Review | History of Evangelicalism Series

The History of Evangelicalism series from InterVarsity Press offers a close look at the people, movement, and ideas that arose over the last three hundred years of the Christian movement. This five-volume series seeks to integrate the diverse yet cohesive social and intellectual history of English-speaking Evangelicalism. The associations, books, practices, beliefs, networks of influence, and prominent individuals which descended from the eighteenth-century British and North American revivals all come into view.

The first volume, The Rise of Evangelicalism, answers the question: “where did evangelicals come from?” Written by Christian thinker and church historian, Mark Noll, he offers a multinational narrative of the origin, development, and rapid diffusion of evangelical movements in their first two generations—theology, hymnody, gender, warfare, politics, and science are all taken into consideration. This volume starts with a close look at the political, ecclesiastical, and spiritual landscapes of Britain and North America in the 17th Century. It is also full of biographical materials that highlight the age of revival and revivalism through the influences and lives of Jonathan Edwards, George Whitefield, and the Wesleys. The book ends with the developments in the mid-1790s with the full-scale British mobilization against revolutionary France.

The second volume, The Expansion of Evangelicalism, focuses on the history between the 1790s and 1840. Written by history professor John Wolffe, he used extensive primary sources that balance British and American developments and also discuss Canada, Australia, the West Indies, and other regions. Here we see the rapid expansion of Evangelicalism through different movements like Methodism, Presbyterianism, the formation of different societies, and the continuation of Revivals and Revivalism. It highlights the lives of prominent figures like William Wilberforce, Thomas Chalmers, and Charles Finney. It also covers aspects of the movement such as spirituality and worship; the place of evangelicalism in the lives of women, men, and the family; and its broader social and political effects—giving particular attention to the question of slavery.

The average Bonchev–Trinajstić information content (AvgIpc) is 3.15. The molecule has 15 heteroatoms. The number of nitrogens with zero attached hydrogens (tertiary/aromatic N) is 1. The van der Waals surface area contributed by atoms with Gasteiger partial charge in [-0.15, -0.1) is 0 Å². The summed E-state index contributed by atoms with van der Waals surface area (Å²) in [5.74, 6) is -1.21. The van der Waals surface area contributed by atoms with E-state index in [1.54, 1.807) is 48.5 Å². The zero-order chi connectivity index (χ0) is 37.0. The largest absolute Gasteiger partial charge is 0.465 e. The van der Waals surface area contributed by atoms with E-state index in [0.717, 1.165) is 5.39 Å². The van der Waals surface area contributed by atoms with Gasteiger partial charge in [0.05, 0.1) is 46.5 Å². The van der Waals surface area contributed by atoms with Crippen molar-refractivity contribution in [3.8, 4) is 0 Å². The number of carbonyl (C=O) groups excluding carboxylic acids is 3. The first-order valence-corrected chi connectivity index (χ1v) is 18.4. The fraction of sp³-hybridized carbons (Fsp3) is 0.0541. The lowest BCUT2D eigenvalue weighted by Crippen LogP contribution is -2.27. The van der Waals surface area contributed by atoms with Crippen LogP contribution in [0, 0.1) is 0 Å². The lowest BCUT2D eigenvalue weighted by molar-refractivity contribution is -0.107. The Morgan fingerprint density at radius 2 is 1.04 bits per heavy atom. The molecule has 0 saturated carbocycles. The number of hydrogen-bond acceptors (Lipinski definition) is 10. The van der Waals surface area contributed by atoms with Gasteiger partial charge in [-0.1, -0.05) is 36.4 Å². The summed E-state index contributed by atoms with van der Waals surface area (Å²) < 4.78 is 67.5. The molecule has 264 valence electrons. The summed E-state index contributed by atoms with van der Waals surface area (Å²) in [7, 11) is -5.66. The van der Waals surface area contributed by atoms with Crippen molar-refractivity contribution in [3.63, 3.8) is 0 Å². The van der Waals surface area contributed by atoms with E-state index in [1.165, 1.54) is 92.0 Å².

The third volume, The Dominance of Evangelicalism, is set in the nineteenth century which is a critical period not only in the Evangelical but in the religious history as a whole. Written by history professor David W. Bebbington, he writes on the historical and theological developments of Evangelicalism and its distinctive and sociocultural influence. It highlights figures such as Charles Spurgeon, Dwight Moody, George Muller, JC Ryle, and discusses different facets such as the practice of faith, worship, theology, and the church’s impact on society.

The fourth volume, The Disruption of Evangelicalism, is set at the end of the nineteenth to the mid-twentieth century. Here, Geoffrey R. Treloar writes on the Evangelical history set in the backdrop of the modern, contemporary world, and the increasing sway of naturalistic and materialistic approaches to life. He divided the era into two phases: before 1914 and after 1918, offering perspectives on conversionism and the life of faith, biblical and theological perspectives, social engagement, and mission. This volume highlights the global missional lives of Reuben Torrey, John Mott, the birth of Pentecostalism, and the post-war Evangelical era.

The fifth and final volume, The Global Diffusion of Evangelicalism, covers the post-war Evangelical history up to the present. Professor Brian Stanley discusses the globalization of movements of mission, evangelism, and revival, paying particular attention to the charismatic and neo-Pentecostal movements. This volume highlights prominent Evangelical figures such as Billy Graham, John Stott, Martyn Lloyd-Jones, and lesser-known figures, such as Edward Carnell, John Gatu, and John Laird.

Final thoughts

It is said that you live life by looking forward, but you only understand it by looking backward. I think the same is true with Christianity—its history and development. Through Church history, we’ll see and find not only the victories and gains but also the pitfalls and losses of yesterday so we can set our foot on better and higher grounds. I really enjoyed this five-volume History of Evangelicalism. It is filled with narratives and biographical sketches of events and influential individuals that ultimately lead us to what Evangelicalism is today. These are solid materials. I highly recommend it to any Church history buffs.

Disclosure: A review copy of History of Evangelicalism Series (ISBN 9780830825806) was provided for review by InterVarsity Press, from whom you may purchase a copy.

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